Sunday, June 18, 2006

Brightsurfing   posted by Coffee Mug @ 6/18/2006 11:54:00 PM

I just discovered a news service called Brightsurf that collects science press releases. At the same time, I was irritated to discover that my RSS feeds for Cell and Neuron don't update immediately when the new issues come out. So the new Neuron has been out for 4 days, and I was in the dark. Mainly I wanted to point out that the new Cell came out, and it has a bunch of cool articles in it, three of which are accompanied by press releases.

I hope to have time to dissect some of these articles in detail. One shows a change in a certain allele in the lineage of HIV-1 that used to inhibit T-cell death. This is apparently why SIV in most cases is harmless. I know absolutely nothing about this, but it suggests to me that one route to treatment might be rather than trying to block viral entry into cells to attempt to mimic this lost viral function by knocking down the gene that the virus used to knock down on its own, called TCR-CD3.

Two papers, that didn't get press releases, discuss RNA regulation pathways in detail. One dissects the pathway by which RNAs that were transcribed wrong get targeted for destruction in P-bodies, while another shows how sometimes RNAs that get targeted to P-bodies don't get destroyed at all. This latter has been foreshadowed in the literature for a while. This would provide a more flexible control of translation by miRNAs, so they could just trap their targets for a while and release them at the appropriate time (much faster response to environmental inputs than having to transcribe the whole thing again).

Another paper showcases a fancy technique known as an "optical trap" whereby single molecules can sorta be frozen in place, so we can take a look at them. Nanotechnology is really starting to pay off in the molecular biology world, so it's probably time I start wrapping my head around how this stuff actually works. They use the technique to discover specific DNA sequences that induce RNA polymerase 'pausing'. RNA polymerase turns out not to read DNA seqences off all smooth-like, but instead coughs along in fits and starts, more like Fozzy Bear's jalopy than a new Caddy. Until now, it had to be chalked up to "noise", but now we can start actively pursuing the physical mechanisms.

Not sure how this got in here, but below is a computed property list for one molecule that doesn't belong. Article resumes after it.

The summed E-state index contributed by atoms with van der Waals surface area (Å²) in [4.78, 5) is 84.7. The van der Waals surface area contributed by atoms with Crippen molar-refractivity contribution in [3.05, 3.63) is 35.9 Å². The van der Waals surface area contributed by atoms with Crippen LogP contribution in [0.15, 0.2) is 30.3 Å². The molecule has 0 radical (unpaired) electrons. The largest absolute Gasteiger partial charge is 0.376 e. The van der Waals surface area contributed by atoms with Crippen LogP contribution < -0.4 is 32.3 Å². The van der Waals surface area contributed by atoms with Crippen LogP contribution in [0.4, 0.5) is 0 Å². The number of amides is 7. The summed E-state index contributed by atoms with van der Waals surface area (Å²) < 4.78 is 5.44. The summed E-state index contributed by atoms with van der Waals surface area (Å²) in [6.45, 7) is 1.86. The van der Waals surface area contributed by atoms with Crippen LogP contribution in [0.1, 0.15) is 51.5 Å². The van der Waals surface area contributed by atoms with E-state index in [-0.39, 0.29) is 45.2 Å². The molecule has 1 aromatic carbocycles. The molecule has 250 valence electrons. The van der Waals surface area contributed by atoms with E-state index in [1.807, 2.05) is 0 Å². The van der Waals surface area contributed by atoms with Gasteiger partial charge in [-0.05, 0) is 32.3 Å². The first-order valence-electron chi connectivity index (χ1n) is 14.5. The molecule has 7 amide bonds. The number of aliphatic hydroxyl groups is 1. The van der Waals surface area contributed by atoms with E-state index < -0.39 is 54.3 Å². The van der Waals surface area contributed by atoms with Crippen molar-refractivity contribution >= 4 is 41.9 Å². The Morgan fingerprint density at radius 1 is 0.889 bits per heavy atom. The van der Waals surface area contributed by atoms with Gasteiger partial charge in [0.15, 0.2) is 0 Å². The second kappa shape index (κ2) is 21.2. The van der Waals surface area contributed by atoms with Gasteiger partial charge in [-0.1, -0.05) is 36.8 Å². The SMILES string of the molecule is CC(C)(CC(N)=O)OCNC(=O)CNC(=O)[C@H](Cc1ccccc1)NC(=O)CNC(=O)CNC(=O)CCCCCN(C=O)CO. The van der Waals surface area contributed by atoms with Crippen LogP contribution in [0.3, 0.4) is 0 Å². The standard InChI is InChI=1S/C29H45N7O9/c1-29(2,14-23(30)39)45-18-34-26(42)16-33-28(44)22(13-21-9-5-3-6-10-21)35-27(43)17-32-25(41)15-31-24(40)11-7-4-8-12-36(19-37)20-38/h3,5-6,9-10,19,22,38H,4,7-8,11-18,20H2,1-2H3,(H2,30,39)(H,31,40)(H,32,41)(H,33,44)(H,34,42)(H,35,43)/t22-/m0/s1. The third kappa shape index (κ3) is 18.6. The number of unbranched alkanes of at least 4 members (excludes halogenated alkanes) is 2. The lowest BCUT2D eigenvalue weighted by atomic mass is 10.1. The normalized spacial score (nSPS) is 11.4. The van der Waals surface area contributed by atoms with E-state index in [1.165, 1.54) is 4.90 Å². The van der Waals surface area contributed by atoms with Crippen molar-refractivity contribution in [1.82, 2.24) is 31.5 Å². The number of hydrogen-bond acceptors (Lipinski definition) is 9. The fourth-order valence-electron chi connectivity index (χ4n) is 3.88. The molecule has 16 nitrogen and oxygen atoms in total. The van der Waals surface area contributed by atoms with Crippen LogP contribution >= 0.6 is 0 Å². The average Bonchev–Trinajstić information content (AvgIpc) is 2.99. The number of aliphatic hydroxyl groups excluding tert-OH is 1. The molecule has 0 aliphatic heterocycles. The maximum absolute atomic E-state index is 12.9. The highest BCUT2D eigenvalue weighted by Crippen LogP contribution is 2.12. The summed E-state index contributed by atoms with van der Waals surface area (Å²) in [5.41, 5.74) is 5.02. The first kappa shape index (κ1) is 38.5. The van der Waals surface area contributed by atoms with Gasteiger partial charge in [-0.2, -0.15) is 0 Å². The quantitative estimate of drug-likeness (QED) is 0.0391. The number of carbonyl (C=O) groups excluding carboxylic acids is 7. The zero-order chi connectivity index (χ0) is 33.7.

And finally, I have to point out how egregious this press release is. Compare the headline to the article title:
Headline: Cure found for Huntington disease in mice offers hope for treatment in humans

Article: Cleavage at the Caspase-6 Site Is Required for Neuronal Dysfunction and Degeneration Due to Mutant Huntingtin
Cure found for Huntington's disease?! Awesome! Oh wait, it's just a really cool paper discovering more about the mechanisms by which abnormal huntingtin protein leads to neural pathology. Huntington's disease is one of a few that has been traced down to abnormality in a single gene. The gene has a big chunk of sequence added to it that causes the protein to contain a long string of glutamine residues. I was unaware that mutant huntingtin gets chopped up by cellular proteases and that these cleavage products accumulate early in the disease process. The article shows that, at least in mice, blocking this cleavage step blocks the rest of the disease. This does provide a target modification we might like to make in the genes of Huntington's patients, but we had one of those already (remove the polyglutamine sequence). The hard part is going to be getting a gene therapy vector to neuronal populations and changing the sequence without negative side effects. I'm not discounting the importance of the paper, this may prove an easier change to make, but it might almost be considered cruel to start a headline with "Cure for Huntington disease.." when it is really only one more incremental step in the long process. Am I being too demanding/nit-picky?

Anyway, Brightsurf looks like a good resource for those that didn't know about it already. Lots of interesting stuff coming out. I'll get back to packing info into ye olde noggine now. Probably won't be starting in on a novel this week.